It must be noted that when playing back HDV format video recordings, the video will always output in the 16x9 format, while standard DV video recordings can be output in either 16x9 or 4x3, depending what setting was chosen during the recording process.

Audio Options

Along with the extensive video recording options of the HC1, this unit also has desirable audio options. The unit is equipped with an on-board stereo microphone, but can accept an external microphone as well. In addition, the audio input levels can be adjusted manually via the LCD touch screen menu. You can also monitor the audio level of your recording via the onboard headphone jack.

The audio is recorded in either 16bit (CD quality) in HDV, or either 16bit or 12bit when using the DV format.

Additional Features

The HC1 packs in more than just HDV and DV video recording, it can also capture still shots ranging from 1920x1080 (16x9) to 1920x1440 (4x3) down to standard 640x480. Still shots are recorded to a Sony Memory Stick Duo card. To add additional flexibility, the HC1 has a built-in pop-up flash.

Other useful features: A Direct-to-DVD function, which enables either DV or downconverted HDV video to be recorded onto a DVD directly using a PC-DVD burner and a USB port for still image download.

High Definition Home Video Production in the Palm of Your Hand

The advent of Home Theater and HDTV has certainly changed the way many consumers experience home entertainment. With HDTV programs available over-the-air, through cable, and satellite, the addition of up-scaling DVD players, and the coming of Blu-ray and HD-DVD, the last vestige of standard resolution, is the home video camcorder. Currently, playing standard resolution camcorder video on a large screen TV does not give a great result.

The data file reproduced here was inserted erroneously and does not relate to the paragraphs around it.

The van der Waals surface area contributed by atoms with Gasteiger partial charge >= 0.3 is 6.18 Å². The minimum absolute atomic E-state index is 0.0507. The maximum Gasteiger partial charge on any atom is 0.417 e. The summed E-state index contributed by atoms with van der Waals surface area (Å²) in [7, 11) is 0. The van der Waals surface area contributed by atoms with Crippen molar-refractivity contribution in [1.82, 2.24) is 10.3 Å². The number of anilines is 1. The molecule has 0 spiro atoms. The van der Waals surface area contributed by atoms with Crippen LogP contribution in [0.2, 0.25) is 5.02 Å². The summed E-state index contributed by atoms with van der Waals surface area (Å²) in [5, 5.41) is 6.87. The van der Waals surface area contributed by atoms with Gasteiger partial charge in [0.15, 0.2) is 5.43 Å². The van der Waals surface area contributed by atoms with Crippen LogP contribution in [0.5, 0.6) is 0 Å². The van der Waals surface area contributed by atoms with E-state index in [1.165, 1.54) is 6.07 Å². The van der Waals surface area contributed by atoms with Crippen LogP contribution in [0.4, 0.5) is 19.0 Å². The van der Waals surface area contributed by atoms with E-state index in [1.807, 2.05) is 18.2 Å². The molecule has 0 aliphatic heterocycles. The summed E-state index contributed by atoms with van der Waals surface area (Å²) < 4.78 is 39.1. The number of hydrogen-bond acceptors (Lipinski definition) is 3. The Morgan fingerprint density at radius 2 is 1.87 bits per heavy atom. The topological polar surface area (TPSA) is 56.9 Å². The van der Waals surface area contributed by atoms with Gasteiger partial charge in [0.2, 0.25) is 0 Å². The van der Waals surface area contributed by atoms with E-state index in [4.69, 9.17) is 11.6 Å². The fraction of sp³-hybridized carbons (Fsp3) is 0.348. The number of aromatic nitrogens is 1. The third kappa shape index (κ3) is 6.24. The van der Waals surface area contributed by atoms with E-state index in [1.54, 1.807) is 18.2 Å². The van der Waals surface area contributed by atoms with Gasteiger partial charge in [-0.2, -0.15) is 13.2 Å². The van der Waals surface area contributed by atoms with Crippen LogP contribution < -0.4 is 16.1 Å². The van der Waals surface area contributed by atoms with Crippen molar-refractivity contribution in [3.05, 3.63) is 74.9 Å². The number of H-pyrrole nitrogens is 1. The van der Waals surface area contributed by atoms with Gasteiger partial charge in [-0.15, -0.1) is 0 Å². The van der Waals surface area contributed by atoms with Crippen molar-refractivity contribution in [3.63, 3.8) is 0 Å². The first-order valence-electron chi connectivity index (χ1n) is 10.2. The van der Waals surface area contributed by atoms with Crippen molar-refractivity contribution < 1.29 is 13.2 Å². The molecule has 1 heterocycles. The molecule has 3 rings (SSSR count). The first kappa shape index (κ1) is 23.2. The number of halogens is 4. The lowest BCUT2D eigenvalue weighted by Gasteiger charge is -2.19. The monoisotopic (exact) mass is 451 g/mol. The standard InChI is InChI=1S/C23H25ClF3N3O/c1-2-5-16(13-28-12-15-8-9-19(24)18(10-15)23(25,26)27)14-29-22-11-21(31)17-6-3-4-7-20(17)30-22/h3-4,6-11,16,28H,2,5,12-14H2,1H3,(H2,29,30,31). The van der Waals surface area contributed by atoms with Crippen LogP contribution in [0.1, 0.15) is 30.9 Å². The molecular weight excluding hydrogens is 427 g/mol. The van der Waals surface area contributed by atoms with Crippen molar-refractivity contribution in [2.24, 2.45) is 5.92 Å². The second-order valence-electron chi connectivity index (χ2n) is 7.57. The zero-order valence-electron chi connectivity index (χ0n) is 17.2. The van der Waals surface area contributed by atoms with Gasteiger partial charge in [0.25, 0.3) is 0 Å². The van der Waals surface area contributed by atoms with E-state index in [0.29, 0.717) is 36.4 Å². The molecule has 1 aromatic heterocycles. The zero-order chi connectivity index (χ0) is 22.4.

However, this about to change. Sony has introduced the HDR-HC1 HDV (High Definition Video) Camcorder. Sony's HDR-HC1 puts access to high definition video in the palm of your hand. Capable of recording in both the 16x9 1080i HDV and standard 4x3 (or 16x9) DV formats; which are recorded using miniDV tape. The HC1 delivers video quality in HDV mode that is worthy to be viewed on a large screen HDTV or video projector.

You can view HDV recordings on any HDTV or video projector that is equipped with HD-component or iLink inputs.

You can take advantage of shooting your precious memories in Hi-Def, even if you don't have an HDTV. The HC1's downconversion function allows HDV video to be viewed in standard definition and recorded on a standard VCR or DVD recorder.

In addition, HDV files can be edited in a PC with HDV compatible software, downconverted, and then burned to DVD. When high definition recordable DVD becomes available, you will be able to copy and play them back in full Hi-Def resolution without having to plug in the camcorder.

The HC1 can also record in the standard DV format, and will play back most tapes previously recorded in other miniDV camcorders.

Priced below $2,000, the picture quality, compact size, and extensive features gives the consumer the ability to preserve memories in the highest quality as well as giving novice "steven spielbergs" some basic tools to make that landmark independent film.

If you are looking for better video quality and flexibility in a camcorder, then you might check out the Sony HDR-HC1.